Re Publican and Pharisee
- I have taken the liberty of making numerous corrections based on the
original Russian in this translation where it is not idomatic or fluent
English and is thus confusing. Feel free to forward this to the
translator. Do you have his translation of the preceeding material "B. The
Triodions, I. Lenten Triodion, Preparation for the Great Fast"? pp.
487-489 I would be glad to offer any help in attaining a better
rendering. The value of this book is well known and to have a sound
translation for non-Russian speakers would be a step forward. TF
Sunday of the Publican and the Pharisee (33rd Sunday after Pentecost)
The name of this first preparatory Sunday comes from its appointed Gospel
reading of the Parable of the Publican and the Pharisee, in which the
first, in the image of the parable, left the temple to return to his house
more justified than the second. By [contrasting] the example of one vs. the
other the Holy Church points out the true beginning and basis of
repentance: humility and, on the other hand, the main source of sin and
obstacle to repentance: pride. In the words of the Holy Church, "every good
deed is made of no effect through [foolish] pride, while every evil is
cleansed by humility." Without the humble consciousness of one's sinfulness
one cannot have the appropriate sense of the great height of external
righteousness. It is in this sense that the faithful should begin the
ascetic effort [podvig] of fasting and repentance. In accordance with this
central content, the Holy Church in all its services for this Sunday,
especially in the Vespers' and Matins' stichera and in the troparia of the
canon, denounces, in harmony with the Gospel parable, the self-righteous
pride of the Pharisee, and praises the humility of the Publican and calls
each of us to reject "the swollen boasting and evil exultation of the
Pharisee, his loathsome dementia, and wicked fierce belligerance hateful to
God"; to lay aside self-conceit about one's imaginary worthiness and
perfection, the self-sufficiency of one's imaginary righteousness; to
humble oneself by consciousness of one's unworthiness and guilt before God;
to condemn oneself, as a sinner, worthy of condemnation and judgment, and
beating one's breast to pray: "God be merciful to me a sinner". If each of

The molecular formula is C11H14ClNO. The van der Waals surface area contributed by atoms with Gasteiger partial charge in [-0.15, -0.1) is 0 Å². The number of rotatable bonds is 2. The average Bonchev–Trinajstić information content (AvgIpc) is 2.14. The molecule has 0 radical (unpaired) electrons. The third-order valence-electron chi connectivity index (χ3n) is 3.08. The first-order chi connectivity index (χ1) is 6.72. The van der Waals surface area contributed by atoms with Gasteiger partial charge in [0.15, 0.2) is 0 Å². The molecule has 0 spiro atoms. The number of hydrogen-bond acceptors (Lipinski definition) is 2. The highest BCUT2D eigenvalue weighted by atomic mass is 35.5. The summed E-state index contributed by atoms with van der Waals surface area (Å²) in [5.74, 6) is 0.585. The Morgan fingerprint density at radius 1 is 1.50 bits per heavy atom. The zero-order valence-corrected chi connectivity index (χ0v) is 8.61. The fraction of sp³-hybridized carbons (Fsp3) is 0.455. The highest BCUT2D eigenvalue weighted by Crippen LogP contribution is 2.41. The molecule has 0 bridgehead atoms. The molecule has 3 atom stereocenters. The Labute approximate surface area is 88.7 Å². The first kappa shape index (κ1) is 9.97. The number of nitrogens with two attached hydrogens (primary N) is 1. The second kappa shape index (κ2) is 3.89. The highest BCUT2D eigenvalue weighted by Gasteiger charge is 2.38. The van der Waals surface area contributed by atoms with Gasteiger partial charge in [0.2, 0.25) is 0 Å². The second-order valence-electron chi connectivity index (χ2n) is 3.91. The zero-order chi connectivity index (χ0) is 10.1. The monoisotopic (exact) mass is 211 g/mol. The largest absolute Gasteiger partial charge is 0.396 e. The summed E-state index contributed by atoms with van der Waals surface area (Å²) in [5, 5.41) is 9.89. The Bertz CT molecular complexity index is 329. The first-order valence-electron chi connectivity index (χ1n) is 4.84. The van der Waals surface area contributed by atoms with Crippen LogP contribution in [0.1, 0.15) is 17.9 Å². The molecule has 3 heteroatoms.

us will pray, according to the example of the Publican, with a broken heart
and humble spirit, undoubtedly, we will receive great mercy from the One to
whom all hearts are open: the Lord who opens unto us the door of
repentance, who will lead us into the holy and redemptive days of the Holy
Forty Day Fast, who will enable us by His Grace to bring us to true
repentance that we may receive complete remission and forgiveness.
Kontakion, Tone 4
Let us flee from the pride of the Pharisee
And learn humility from the Publican's tears.
Let us cry to our Savior:
Have mercy on us, O only merciful One.
Penitential Troparia, Tone 8
Open to me the doors of repentance, O Life-giver,
For my spirit rises early to go to pray in Thy holy Temple
Bearing the temple of my body all defiled,
But in Thy compassion
Purify me by the loving kindness of Thy mercy.
Lead me on the paths of salvation, O Theotokos,
For I have profaned my soul with shameful sins
And have wasted my life in laziness,
But by your intercessions
Deliver me from all impurity.
When I think of the many evil things I have done,
Wretch that I am,
I tremble at the fearful Day of Judgment,
But trusting in Thy loving kindness
Like David I cry to Thee:
Have mercy on me, O God, according to Thy great mercy.
( Please substitute the following paragraphs for 2 of those following the
Penitential troparia just sent. I was indeed a bit hasty in sending them
off.... Trying to explain the Church's Patristic calendar-iffics is no
task to be undertaken cavalierly!! )
Although Matins for the Sunday of the Publican and Pharisee and for the
following Sundays, ending with the 5th Sunday of Great Lent, follow the
Tones of the Octoechos and the Matins Gospels according to the [weekly]
Sunday order; in the service books, according to the instructions in the